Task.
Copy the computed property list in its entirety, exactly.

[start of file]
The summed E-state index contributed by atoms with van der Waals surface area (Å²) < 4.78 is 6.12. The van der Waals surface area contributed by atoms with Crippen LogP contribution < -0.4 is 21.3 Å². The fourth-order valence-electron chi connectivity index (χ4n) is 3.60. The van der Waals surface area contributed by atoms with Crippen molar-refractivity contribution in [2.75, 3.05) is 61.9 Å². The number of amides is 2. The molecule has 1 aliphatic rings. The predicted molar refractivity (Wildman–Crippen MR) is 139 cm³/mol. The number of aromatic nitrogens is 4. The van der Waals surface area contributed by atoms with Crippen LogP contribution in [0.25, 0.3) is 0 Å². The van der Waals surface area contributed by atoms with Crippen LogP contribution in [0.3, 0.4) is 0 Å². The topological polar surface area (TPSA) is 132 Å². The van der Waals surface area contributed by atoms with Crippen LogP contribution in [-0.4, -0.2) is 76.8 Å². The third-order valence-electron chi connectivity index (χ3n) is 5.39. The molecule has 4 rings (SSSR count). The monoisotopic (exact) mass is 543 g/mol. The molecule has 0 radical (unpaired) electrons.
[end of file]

The summed E-state index contributed by atoms with van der Waals surface area (Å²) < 4.78 is 6.12. The van der Waals surface area contributed by atoms with Crippen LogP contribution < -0.4 is 21.3 Å². The fourth-order valence-electron chi connectivity index (χ4n) is 3.60. The van der Waals surface area contributed by atoms with Crippen molar-refractivity contribution in [2.75, 3.05) is 61.9 Å². The number of amides is 2. The molecule has 1 aliphatic rings. The predicted molar refractivity (Wildman–Crippen MR) is 139 cm³/mol. The number of aromatic nitrogens is 4. The van der Waals surface area contributed by atoms with Crippen LogP contribution in [0.25, 0.3) is 0 Å². The van der Waals surface area contributed by atoms with Crippen LogP contribution in [0.3, 0.4) is 0 Å². The topological polar surface area (TPSA) is 132 Å². The van der Waals surface area contributed by atoms with Crippen LogP contribution in [-0.4, -0.2) is 76.8 Å². The third-order valence-electron chi connectivity index (χ3n) is 5.39. The molecule has 4 rings (SSSR count). The monoisotopic (exact) mass is 543 g/mol. The molecule has 0 radical (unpaired) electrons.